Ahmed Kalebi had planned on making a quiet exit from the Sh4 billion medical empire he helped build until an encounter with a top lawyer reshaped his exit strategy.
Dr Kalebi, 45, has for the last 12 years been the face of Pathologists Lancet Kenya (PLK), which he founded with his wife as employee number two on the payroll.
But recently, he dropped the bombshell that he would be retiring from the firm, raising speculation that he’d been edged out by majority shareholders.
Following his decision and just a week to his last board meeting, he chanced upon city lawyer Donald Kipkorir, triggering potentially one of Kenya’s largest executive exit packages.
Kipkorir, popularly known as DBK, had gone for a test at the Lancet offices on Fifth Ngong Avenue and afterwards decided to visit Kalebi at his eighth-floor office.
Kalebi informed Kipkorir he was serving his final month at the company before stepping away to spend more time with his family, pursue a PhD and other personal projects after more than a decade at the helm.
While Kipkorir agreed that it was a good idea to take time off and concentrate on family and other projects, his curiosity was piqued by the timing of Kalebi’s retirement, coming at the height of his powers and against rumours of a possible fallout with other major shareholders.
What emerged from the briefing with the lawyer is that Kalebi did not expect much from the exit package. All he had hoped for was a small gratuity pay and earnings from unspent leave days.
Besides that, he also expected an annual dividend payout from his watered-down shareholding in the company he helped create. This is if he did not sell off his 10 per cent remaining shareholding.
Kalebi had initially held a 20 per cent stake that has now been watered-down to 10 per cent through capital injection by the main shareholding partner.
Lancet Group of Laboratories acquired Kalebi’s startup as a subsidiary, taking up 80 per cent stake. The startup was registered in Kenya as Pathologist Lancet Kenya (Kenya).
On Kalebi’s watch, PLK has since expanded across East Africa with 88 laboratory branches and service points, including outlets in Kenya (43), Uganda (31), Tanzania (11) and Rwanda (3).
The lawyer in him was also curious about the terms of the exit package, seeing an opportunity to represent him in the negotiations.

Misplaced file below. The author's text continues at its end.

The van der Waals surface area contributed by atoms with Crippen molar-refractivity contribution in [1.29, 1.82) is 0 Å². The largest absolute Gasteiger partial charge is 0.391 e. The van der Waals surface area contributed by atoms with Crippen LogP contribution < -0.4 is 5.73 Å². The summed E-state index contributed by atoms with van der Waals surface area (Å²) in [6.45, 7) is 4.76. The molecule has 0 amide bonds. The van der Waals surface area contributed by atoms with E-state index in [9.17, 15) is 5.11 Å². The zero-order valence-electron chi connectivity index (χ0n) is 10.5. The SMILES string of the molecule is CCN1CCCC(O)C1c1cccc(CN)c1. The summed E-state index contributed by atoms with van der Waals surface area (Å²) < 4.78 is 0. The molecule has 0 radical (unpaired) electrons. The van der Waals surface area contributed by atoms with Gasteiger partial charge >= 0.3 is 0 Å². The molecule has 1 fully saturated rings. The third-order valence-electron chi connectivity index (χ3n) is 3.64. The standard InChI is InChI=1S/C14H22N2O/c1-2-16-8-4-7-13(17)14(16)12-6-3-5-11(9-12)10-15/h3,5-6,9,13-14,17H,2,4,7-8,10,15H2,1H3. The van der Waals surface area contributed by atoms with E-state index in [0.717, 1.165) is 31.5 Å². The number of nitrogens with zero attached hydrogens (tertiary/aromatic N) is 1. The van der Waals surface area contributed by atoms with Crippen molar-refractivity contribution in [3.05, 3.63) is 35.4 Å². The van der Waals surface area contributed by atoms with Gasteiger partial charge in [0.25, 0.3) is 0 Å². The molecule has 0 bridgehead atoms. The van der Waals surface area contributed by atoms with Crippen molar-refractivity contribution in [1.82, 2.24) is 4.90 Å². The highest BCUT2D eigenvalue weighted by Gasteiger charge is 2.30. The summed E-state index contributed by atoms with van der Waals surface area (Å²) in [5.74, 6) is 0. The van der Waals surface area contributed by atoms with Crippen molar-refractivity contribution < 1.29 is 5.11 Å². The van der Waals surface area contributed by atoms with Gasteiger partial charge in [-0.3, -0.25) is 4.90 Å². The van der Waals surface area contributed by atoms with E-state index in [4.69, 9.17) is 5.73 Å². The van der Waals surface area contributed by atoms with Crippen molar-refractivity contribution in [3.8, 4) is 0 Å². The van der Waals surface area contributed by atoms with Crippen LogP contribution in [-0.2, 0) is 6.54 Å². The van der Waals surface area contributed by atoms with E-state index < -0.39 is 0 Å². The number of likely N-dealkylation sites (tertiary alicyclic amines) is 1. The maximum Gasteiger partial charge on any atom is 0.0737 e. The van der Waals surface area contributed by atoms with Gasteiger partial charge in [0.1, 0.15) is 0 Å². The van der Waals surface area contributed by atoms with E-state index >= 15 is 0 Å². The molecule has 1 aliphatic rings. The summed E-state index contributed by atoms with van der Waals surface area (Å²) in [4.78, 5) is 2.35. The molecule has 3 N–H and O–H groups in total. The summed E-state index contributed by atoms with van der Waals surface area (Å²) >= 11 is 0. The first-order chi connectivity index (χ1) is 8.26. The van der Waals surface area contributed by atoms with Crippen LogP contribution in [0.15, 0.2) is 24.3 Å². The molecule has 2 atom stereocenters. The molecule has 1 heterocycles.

“Are these guys paying you well?” Kalebi recalls Kipkorir asking him.
The shrewd lawyer then dropped the DEMPE thunderbolt, which Kalebi admitted he had no clue about at the time.
DEMPE refers to Development, Enhancement, Maintenance, Protection and Exploitation.
Among other metrics, it prices intangibles such as intellectual property and what it takes to grow a brand.
“I was simply informing him about March being my last full month before retirement only for him to open my eyes to various rights and emoluments that I never knew I was legally entitled to as a founder, chief executive and consultant pathologist under my employment contract and as a shareholder,” Kalebi told Financial Standard.
“That ability is what built Lancet Kenya and must be paid,” Kipkorir told Kalebi.
Following the meeting, the lawyer got down to work and with the help of actuaries and finance experts, a Sh1.9 billion claim was drafted, seeking compensation from the majority shareholders.
The claim, Kalebi said, is now under review, putting him on the cusp of one of the biggest payouts for a company executive in the country.
“I wait to see how this will pan out knowing just a month ago I was on my way out under the planned retirement but completely oblivious of these issues of the golden parachute, goodwill, DEMPE and employment contract compensation until DBK came along,” he said.
But at just 45 years of age, why is he leaving the company he helped found? And what about the rumours of a fallout with shareholders?